Since returning from E3, I’ve spent as much time with my family as possible, and plenty of it with my son. He’s very much into gaming at the moment, and so he was interested to try out one of the freebies I brought back with me – a promotional copy of Toy Story 3 on the Xbox 360.
Now movie tie-ins, particularly those aimed at kids, are rarely anything to write home about. But Toy Story 3 is different. Sure, it has a story mode that does what story modes in these games usually do: it recreates the film’s most videogame-friendly moments with a few embellishments to fill the gaps. It’s all done reasonably well and is plenty varied, but otherwise it’s a fairly unremarkable experience.
The same can’t be said for its toybox (read: sandbox) mode. Here, you take control of either Woody, Buzz or Jessie in a small town based on the ficitional TV series Woody’s Roundup. Initially, the town is pretty sparse, but as you complete missions given to you by non-player characters – all based on characters from the three Toy Story films – you get the option to purchase new buildings or new toys, both of which bring new residents. Gradually, you unlock new areas as your borders expand, until you end up with a decently-sized open-world environment with plenty to do in it.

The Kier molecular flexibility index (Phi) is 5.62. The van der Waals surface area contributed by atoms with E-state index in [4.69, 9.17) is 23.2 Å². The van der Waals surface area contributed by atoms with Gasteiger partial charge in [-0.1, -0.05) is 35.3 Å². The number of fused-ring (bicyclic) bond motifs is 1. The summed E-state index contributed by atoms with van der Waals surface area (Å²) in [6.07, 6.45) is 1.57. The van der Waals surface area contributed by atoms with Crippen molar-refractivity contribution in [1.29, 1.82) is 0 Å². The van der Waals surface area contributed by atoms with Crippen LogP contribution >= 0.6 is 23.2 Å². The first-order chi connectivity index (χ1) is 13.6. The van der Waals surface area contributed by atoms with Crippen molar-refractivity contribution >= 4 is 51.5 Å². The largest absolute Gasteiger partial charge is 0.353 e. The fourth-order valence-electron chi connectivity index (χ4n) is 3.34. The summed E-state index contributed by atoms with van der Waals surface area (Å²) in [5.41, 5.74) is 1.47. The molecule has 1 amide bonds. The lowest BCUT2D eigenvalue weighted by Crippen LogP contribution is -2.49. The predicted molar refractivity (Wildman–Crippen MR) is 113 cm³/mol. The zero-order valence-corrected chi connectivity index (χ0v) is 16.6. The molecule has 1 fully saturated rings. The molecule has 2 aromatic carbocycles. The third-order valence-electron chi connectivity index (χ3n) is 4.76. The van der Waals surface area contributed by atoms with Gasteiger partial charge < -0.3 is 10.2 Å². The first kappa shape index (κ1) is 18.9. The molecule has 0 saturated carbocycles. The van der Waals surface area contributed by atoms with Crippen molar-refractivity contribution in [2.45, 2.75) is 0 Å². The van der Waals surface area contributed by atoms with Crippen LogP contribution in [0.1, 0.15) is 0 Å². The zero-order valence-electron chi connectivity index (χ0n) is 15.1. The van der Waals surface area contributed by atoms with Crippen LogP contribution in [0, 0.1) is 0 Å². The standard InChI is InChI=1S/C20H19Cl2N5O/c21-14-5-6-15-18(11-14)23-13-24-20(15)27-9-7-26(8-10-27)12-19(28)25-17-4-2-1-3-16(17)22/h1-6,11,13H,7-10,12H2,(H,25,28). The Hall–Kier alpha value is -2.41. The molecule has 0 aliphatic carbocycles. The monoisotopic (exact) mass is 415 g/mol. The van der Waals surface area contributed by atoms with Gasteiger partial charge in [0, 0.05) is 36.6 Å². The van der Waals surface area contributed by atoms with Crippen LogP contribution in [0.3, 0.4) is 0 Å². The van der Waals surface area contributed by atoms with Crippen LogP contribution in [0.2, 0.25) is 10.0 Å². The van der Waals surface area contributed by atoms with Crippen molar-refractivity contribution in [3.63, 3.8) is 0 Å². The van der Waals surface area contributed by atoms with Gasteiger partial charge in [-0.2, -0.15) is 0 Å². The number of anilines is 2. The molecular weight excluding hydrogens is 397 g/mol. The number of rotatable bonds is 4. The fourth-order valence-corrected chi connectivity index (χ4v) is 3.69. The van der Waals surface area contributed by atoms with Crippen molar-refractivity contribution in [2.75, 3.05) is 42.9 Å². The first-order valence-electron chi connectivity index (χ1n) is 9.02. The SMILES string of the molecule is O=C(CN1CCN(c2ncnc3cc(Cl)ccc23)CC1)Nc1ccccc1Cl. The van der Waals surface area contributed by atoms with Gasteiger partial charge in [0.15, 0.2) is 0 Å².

This might all sound familiar to fans of sandbox gaming, but how many of these games are aimed at kids? The vast majority of titles in the genre are firmly aimed at an adult audience and focused on violence. To my knowledge, Toy Story 3 is the first movie tie-in that’s attempted something like this, and for my money it succeeds admirably.
It soon becomes obvious that it’s been extensively focus-tested on a young audience. My son, like most four-year-olds, is a complete sadist, never happier than when witnessing people getting hurt on You’ve Been Framed (“the funnies”) or Total Wipeout (“the water funnies”). Only yesterday he asked me to pause the football and rewind so he could watch a player getting hit in the nether regions with the ball. So he was thrilled when Toy Story 3 decided to reward him for throwing five of the LEGO-esque townspeople in the water. He was equally happy when he found he could lob projectiles at key characters, or ride around on a dragon shooting fireballs at all and sundry.
It’s a great game to just mess about in, and with gold star rewards for silly, experimental play (like the moment he decided to avoid the nearest target with the paratrooper and dropped him into a well instead) it’s happy to let kids make their own fun if they’re not bothered about following the missions. There’s still plenty to do even if you ignore the simplistic but fun missions, and it’s remarkable how well James has taken to it given that he’s not really familiar with the films – though naturally we plan to rectify that in the coming weeks.
I can only hope that Toy Story 3 enjoys similar success to its cinematic inspiration, and that other developers see the benefits of kid-friendly sandbox gaming. It’s nice to wander around a world you’re not expected to destroy, and enjoy interacting with characters rather than shooting them to ribbons.